This word ‘Advocate’, parakeltos in Greek, appears five times in the New Testament – four of those five times in this farewell passage – and has a legal overtone of one who is called to be a witness for someone, or to plead their case, or to give advice in a difficult situation. “Always,” William Barclay comments, “a parakeltos is someone called in to help when the person who calls…is in trouble or distress or doubt or bewilderment.” Older translations use Comforter – you may have heard the Holy Spirit called the Comforter – because the original meaning of ‘comfort’ was ‘to make people brave’ (‘comfort’ comes from the Latin fortis, brave). Yes, the Holy Spirit comforts us, but also the Holy Spirit emboldens us!

Jesus tells his disciples that they now – we now – have two helpers. He will always be advocating for us and we have another Advocate who comes alongside us to encourage us and to ‘courage’ us – to stir us up – for the work of love God calls us to.

Secondly, we are told that not only will the Spirit be with us, but just as Jesus was in the Father and the Father was in Jesus, the Spirit, verse 17, “will be in you”. G. H. Morling, the Australian Baptist minister, writes in his study on the Holy Spirit, “Surely it awes us to consider that God the Holy Spirit enters our inmost heart. And surely it moves us deeply to know that in the secrecy of the inmost heart we may share with [God] our loneliness, our troubles, our confessions, our longing.”

The Holy Spirit’s coming in John’s gospel – “Jesus breathed on them and said to them, ‘Receive the Holy Spirit.’” – is a much quieter, more intimate Pentecost than the one in Acts, with the sound of a violent wind, tongues of fire and people proclaiming God’s deeds of power in different languages. G.H. Morling describes a time in his student days when he began to seriously seek the Holy Spirit – like the man who desired diamonds. He expected that at some time he would have a spectacular divine visitation, one that would bring a sudden success to his ministry and attract notice. “I did not have a divine visitation of that spectacular kind,” he writes, “but I did have a nervous breakdown because of the intense inner strain.”

But then a friend shared with him some teaching he had heard – treasure that was right in front of Morling – that the Spirit of God works firstly on our lives, then the Spirit works in our lives, and finally the Spirit works through our lives. As it says in John 7:38, “Out of the believer’s heart shall flow rivers of living water.”

For finally, the promise is that the Holy Spirit enables us to keep doing the works of Jesus. “The one who believes in me,” Jesus says, “will also do the works that I do, and in fact, will do greater works than these, because I am going to the Father.” And this is the story of the Christian church that although we know how in many places and many times it has failed, we also know that in many places and many times God’s people have done Jesus’ work of love and loving and liberation and justice, and that we are called to keep doing this work.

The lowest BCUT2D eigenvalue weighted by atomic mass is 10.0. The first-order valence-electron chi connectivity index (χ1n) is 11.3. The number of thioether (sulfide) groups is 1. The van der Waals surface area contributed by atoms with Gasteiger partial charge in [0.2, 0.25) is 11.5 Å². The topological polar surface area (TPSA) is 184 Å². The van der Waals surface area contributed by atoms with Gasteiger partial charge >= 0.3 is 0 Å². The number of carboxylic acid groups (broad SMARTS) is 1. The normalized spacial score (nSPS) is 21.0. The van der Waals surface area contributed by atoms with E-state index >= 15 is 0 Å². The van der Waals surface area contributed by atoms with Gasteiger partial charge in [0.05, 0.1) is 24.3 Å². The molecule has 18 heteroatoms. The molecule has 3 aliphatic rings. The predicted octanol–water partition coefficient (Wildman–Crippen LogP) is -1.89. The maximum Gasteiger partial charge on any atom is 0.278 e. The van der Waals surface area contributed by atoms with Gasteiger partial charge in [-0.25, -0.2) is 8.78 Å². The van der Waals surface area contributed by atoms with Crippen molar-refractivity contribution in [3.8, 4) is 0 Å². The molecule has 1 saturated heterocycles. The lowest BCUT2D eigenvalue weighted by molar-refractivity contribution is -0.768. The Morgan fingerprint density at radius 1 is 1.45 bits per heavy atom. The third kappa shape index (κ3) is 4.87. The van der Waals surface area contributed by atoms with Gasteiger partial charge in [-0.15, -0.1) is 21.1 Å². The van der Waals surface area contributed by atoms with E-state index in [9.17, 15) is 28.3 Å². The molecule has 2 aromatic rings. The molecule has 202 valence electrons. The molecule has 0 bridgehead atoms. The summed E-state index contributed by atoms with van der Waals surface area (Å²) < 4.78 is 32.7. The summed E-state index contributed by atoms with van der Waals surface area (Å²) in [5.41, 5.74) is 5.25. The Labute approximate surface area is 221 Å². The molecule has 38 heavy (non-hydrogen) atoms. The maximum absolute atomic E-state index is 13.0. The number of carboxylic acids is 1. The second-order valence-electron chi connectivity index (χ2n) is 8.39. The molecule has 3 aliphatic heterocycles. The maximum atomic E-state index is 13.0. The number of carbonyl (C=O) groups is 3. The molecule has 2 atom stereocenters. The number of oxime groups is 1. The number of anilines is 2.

And we have so much help! We have a God who shows us love. We have Jesus who promises to do anything we ask in the name of love. We have the Holy Spirit with us, in us and working through us.

Going back to my friend’s 50th birthday, at the beginning of the night – when we arrived – we were asked to identify if we were a camel, a monk or a diamond – we had to wear sticky labels saying which – and I spent the night in some trepidation that we would eventually have to play some game! But let me ask you – do you identify most with being a camel – or a monk – or a diamond? Hands up if you are…

What my friend said at the end of her speech – and I am going to adapt it for my sermon – is that if you are the camel, you are the kind of person who gets out there in the world and does stuff! You are prepared to stick your neck out, to be an advocate for others, to come alongside them – just as the Spirit comes alongside us. You do brave things, and, in the process, you discover the unimaginable.

If you are the monk, people rely on you to share their thoughts, ideas, and feelings. Somehow, the monk recognises things that other people don’t. They’re often wise and funny and being in their presence helps people go deeper as well as turning them out toward the world.

And then there are the diamonds. At first, you may look like a lump of ordinary rock, but you are incredibly strong and resilient, and you hold that life and light and energy of God – those congealed drops of sunlight – within you so you can reflect that light back into the world. You help all of us love and transform the world around us.

But perhaps we are all a bit of all of these! Because the promise of Jesus to us that the treasure we seek is here – with us, in us, and working through us – in the strong, quiet, eternal presence of the Holy Spirit with us now.